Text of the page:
Thinking of buying land? 4 things you need to know

Thinking of buying land? 4 things you need to know

Let the classic Latin wisdom of caveat emptor – buyer beware! – guide you in purchasing land. Always get professional independent advice and don’t sign any paperwork before you have checked with your real estate agent, solicitor and the local Council.

Getting connected

Most people will want water, sewerage, electricity and a landline phone connected to their block. If this has not already been done these connections can add substantially to the cost of building. Also check for internet access and mobile phone coverage, crucial if you are working from home.

Easements may not be easy

Vacant land may be subject to an ‘easement’ which means that part your property can be used by someone else for a specific purpose e.g. to gain access to underground stormwater or sewerage pipes. Easements can be minor or major and can affect where you build, your use of the land and its resale value.

Watch out for the ‘envelope’

Land in semi-rural subdivisions may be subject to a quaintly named ‘building envelope’. This makes house construction only possible on a certain part of your block, this may not be where you plan to build.

Tax implications

The Australian Taxation Department view vacant land in two ways: a ‘capital asset’ or ‘trading stock’. If you own vacant land as an individual, for private use or as an investment, it’s usually considered a capital asset. If you sell it you may need to pay capital gains tax. If you use your land in a business activity it’s trading stock and any proceeds from a sale are classed as ordinary income.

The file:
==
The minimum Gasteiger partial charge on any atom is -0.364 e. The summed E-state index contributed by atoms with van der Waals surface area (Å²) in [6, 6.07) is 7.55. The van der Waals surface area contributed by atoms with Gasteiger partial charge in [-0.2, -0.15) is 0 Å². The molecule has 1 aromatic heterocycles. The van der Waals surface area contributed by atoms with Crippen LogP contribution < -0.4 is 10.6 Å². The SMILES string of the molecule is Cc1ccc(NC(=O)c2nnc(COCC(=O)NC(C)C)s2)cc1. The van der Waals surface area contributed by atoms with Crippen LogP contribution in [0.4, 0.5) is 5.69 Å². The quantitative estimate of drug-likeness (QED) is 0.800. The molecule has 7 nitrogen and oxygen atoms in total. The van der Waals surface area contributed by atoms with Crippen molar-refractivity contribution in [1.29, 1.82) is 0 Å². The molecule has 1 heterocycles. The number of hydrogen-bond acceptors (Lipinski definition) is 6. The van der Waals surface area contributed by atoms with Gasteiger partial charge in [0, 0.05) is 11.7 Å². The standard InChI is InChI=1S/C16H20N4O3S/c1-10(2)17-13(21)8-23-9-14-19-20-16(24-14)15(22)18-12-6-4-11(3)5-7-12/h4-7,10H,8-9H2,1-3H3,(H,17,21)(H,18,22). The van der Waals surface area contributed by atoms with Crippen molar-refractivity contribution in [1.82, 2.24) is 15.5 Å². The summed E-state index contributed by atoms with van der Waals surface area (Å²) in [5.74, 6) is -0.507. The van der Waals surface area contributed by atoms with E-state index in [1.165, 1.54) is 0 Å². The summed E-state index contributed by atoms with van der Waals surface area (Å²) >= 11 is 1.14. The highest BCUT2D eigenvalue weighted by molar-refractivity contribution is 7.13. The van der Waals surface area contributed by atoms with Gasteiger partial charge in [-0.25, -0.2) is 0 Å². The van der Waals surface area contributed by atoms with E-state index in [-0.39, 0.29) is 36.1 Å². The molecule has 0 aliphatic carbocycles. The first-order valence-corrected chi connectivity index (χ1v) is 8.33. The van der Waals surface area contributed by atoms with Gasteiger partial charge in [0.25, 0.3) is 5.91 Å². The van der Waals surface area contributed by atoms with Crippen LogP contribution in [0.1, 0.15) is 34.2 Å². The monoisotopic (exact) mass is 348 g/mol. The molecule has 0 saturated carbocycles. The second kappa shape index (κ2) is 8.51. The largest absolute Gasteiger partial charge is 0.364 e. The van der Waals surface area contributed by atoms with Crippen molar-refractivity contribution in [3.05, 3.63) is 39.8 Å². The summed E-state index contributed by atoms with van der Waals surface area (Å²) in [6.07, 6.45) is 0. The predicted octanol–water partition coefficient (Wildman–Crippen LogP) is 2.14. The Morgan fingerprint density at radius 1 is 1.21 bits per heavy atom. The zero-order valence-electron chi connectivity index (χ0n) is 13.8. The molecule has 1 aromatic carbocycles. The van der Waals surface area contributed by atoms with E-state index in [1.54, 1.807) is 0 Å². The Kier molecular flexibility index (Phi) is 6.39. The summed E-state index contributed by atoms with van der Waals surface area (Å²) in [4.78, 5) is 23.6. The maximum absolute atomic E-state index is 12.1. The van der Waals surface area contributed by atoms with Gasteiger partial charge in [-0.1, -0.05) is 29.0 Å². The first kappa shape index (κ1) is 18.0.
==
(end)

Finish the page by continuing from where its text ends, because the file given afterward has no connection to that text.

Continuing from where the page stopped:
If you have a questions, or would like me to write on a specific topic let me know in the comments below…


Ben Everingham


Ben founded Pumped On Property after building a multi-million dollar property portfolio over a 5 year period. His mission is to show you how to replace your income through property investing so you can do what you love…full time.

3 thoughts on “Thinking of buying land? 4 things you need to know

  1. Great post as usual Ben,

    Here’s my tip for rural properties:

    On site waste water is the way to go and if you can put in a compost toilet – it means you don’t need a stp for ‘black water’ and can get away with a simple grey water system – should save $10-$15k plus running costs every year.

    The modern devices are super hygienic and most people would go back to flush afterwards

    Don’t know about the marketability though….

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